MONTPELIER – Without a word of debate or even a roll call, the Senate voted Wednesday for a bill designed to encourage energy efficiency and renewable energy, along with an increase in the state’s tax on Vermont Yankee to pay for it.
The tax on Vermont Yankee’s electric generation would claim $25 million from the nuclear power plant’s owner, Entergy Corp., between 2009 and 2012. The House is expected to vote on the bill Friday, when it’s likely to face debate.
Though the tax is significantly less than a $37 million profits tax the Senate previously proposed, the company and the governor remain opposed to it.
“This is still a case of a deal not being a deal,” Entergy spokesman Brian Cosgrove said. “How do we know what’s next?”
David O’Brien, commissioner of the state Department of Public Service, called the tax “irresponsible,” and said it would hurt utility companies’ negotiations for electric rates with Entergy if the nuclear power plant is relicensed in 2012.
O’Brien wouldn’t say whether that means Gov. Jim Douglas would veto the bill, but he said the governor’s opposition is strong.
A House and Senate conference committee settled on the new tax rate at 5:25 p.m. Wednesday after a day of huddled closed-door meetings and last-minute appeals from opponents.
By 5:50 p.m., copies of the 85-page bill had been distributed on the Senate floor. Within 15 minutes, the Senate had suspended rules to take up the bill, heard highlights of the conference committee and passed the committee’s report by voice vote.
The vote caught several senators by surprise, as they had been in and out of session during the afternoon, rifling through a number of bills.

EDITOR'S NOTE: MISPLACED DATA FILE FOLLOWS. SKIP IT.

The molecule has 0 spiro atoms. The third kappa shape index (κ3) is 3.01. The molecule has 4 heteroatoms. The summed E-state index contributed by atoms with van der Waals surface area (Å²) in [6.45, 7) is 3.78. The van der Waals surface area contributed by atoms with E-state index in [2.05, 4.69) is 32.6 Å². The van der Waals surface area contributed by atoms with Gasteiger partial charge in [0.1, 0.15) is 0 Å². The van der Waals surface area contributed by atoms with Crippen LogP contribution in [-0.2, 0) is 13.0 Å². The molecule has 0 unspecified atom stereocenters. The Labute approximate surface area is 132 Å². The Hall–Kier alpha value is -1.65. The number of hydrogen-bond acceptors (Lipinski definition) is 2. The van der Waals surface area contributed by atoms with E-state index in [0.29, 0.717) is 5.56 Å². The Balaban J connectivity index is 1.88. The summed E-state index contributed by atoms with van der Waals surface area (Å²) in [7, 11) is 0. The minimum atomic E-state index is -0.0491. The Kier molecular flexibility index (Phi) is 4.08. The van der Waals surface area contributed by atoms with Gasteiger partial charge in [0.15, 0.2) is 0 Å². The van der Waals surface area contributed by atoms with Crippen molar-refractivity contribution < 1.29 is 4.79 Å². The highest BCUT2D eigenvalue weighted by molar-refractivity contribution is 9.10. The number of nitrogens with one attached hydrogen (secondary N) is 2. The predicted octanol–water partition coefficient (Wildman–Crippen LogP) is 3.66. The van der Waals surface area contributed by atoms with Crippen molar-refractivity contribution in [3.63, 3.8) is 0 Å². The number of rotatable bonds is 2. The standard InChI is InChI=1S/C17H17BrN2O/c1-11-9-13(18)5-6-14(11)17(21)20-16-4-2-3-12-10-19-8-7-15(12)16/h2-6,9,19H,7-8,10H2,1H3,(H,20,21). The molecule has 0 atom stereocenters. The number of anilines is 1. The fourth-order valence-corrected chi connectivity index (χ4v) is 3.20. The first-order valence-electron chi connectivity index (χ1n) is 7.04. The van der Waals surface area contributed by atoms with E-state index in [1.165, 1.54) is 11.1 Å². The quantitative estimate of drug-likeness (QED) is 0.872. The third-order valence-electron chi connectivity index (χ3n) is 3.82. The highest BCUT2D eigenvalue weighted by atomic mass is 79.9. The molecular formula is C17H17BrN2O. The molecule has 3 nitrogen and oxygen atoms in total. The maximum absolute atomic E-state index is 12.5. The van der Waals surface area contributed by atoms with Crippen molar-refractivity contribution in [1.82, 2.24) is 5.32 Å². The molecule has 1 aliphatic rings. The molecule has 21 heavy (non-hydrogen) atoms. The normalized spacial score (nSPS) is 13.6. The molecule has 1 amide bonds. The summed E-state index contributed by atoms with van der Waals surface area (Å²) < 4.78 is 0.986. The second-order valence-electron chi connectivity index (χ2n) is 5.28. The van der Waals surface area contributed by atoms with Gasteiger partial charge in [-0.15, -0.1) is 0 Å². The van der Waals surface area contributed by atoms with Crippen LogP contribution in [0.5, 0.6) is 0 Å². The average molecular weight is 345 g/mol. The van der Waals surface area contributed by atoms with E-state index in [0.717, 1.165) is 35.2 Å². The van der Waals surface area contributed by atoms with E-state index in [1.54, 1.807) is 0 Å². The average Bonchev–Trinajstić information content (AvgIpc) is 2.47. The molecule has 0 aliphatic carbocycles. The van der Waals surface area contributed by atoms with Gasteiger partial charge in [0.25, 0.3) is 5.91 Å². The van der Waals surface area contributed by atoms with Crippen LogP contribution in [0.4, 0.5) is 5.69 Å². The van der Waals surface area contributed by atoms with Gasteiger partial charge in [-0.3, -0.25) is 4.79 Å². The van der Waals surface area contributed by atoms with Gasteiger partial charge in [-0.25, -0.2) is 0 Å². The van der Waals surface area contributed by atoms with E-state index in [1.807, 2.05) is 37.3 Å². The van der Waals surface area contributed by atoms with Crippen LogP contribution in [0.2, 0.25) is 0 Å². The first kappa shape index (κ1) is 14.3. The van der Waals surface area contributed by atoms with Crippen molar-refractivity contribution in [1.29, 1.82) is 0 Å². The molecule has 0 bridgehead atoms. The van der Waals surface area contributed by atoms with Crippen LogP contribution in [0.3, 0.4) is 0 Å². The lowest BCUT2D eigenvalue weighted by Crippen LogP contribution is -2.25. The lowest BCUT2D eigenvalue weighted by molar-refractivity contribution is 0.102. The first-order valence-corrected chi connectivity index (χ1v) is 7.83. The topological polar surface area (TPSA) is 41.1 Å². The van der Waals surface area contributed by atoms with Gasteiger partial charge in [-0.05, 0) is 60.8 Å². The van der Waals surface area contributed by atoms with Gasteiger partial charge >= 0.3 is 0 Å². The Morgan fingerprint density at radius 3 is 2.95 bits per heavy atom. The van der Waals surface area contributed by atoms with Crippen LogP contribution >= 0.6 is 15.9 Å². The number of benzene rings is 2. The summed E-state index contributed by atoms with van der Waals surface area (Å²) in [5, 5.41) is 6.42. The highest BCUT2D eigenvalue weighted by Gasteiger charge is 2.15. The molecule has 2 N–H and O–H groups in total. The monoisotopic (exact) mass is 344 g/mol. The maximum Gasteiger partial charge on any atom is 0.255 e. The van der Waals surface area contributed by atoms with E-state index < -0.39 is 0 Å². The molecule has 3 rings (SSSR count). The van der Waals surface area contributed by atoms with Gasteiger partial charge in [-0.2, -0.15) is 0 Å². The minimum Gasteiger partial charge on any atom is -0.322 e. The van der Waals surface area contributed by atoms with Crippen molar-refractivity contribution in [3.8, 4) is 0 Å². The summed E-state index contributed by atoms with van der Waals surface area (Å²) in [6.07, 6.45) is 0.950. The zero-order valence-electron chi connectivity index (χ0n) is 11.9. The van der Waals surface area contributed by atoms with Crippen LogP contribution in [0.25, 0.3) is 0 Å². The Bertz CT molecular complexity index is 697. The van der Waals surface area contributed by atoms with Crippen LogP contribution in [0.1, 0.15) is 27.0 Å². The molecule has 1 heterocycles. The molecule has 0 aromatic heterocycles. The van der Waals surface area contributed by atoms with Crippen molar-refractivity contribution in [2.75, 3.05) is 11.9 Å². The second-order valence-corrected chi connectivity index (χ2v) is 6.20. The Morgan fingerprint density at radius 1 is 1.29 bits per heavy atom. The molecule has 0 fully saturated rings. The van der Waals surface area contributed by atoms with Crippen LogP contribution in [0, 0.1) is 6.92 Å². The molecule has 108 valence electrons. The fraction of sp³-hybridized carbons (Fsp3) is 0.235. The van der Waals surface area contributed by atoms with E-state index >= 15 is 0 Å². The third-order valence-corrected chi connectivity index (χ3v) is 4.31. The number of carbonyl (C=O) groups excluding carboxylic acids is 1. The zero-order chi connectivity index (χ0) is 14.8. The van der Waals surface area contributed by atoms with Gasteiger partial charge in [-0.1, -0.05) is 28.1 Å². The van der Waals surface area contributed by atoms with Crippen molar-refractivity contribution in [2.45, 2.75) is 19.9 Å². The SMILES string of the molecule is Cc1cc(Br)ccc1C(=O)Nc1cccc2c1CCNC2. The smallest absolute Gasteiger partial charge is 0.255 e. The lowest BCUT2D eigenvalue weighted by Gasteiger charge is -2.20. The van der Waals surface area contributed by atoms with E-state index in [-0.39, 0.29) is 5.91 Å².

“I’m stunned,” said Sen. Douglas Racine, D-Chittenden, who tried to have the vote taken again. “There’s no roll call? Does anybody else have questions?”
Senate President Pro Tempore Peter Shumlin, D-Windham, said he, too, was surprised no one called for a roll call or asked questions, but senators had been told the vote was coming.
Racine said he was looking over an unrelated conference committee report and didn’t realize the vote was taking place. “I felt we should have discussion on it,” he said.
“It took me by surprise,” said Sen. George Coppenrath, R-Caledonia. He said it probably would have passed even if there had been debate and a roll call, but he wasn’t aware that the vote was happening.
Racine had tried in an afternoon caucus to persuade senators to wait a day on the bill, but Shumlin was pushing for legislators to wrap up their business so they can adjourn for the year Friday.
The plan would tax Vermont Yankee’s power generation from a rate of $.00225 per kilowatt-hour in 2009, $.0025 in 2010 and $.003 in 2011. Wind power projects would be charged at the same rates.
That’s a rate wind developers sought and praised. “The wind energy property tax set in the bill is good for Vermont because it will encourage wind farm investments here, which the state needs to have a clean energy future,” said Adam Necrason, lobbyist for Renewable Energy Vermont.
Senate Finance Committee Chairwoman Ann Cummings, D-Washington, said complaints that the tax changes a previous deal Entergy had agreed to with the state, don’t hold water. “We change tax policy all the time,” she said.
Supporters said the process of examining how much Vermont Yankee pays in taxes – about $4.5 million this year – shows the company wasn’t paying its share. “They’re being asked to put in their fair share of property tax, and they’re still crying foul,” said James Moore, energy policy coordinator for Vermont Public Interest Research Group.
O’Brien said the legislation doesn’t direct the money generated from the tax specifically to a fund to pay for energy efficiency, as legislators have suggested it will.
Shumlin said the money won’t be collected until 2009, but it will be targeted for an expanded energy-efficiency program with a goal of reducing the amount of heating fuel Vermonters use in their homes and businesses.
By Terri Hallenbeck
Free Press Staff Writer
10 May 2007
|Wind Watch relies entirely
on User Funding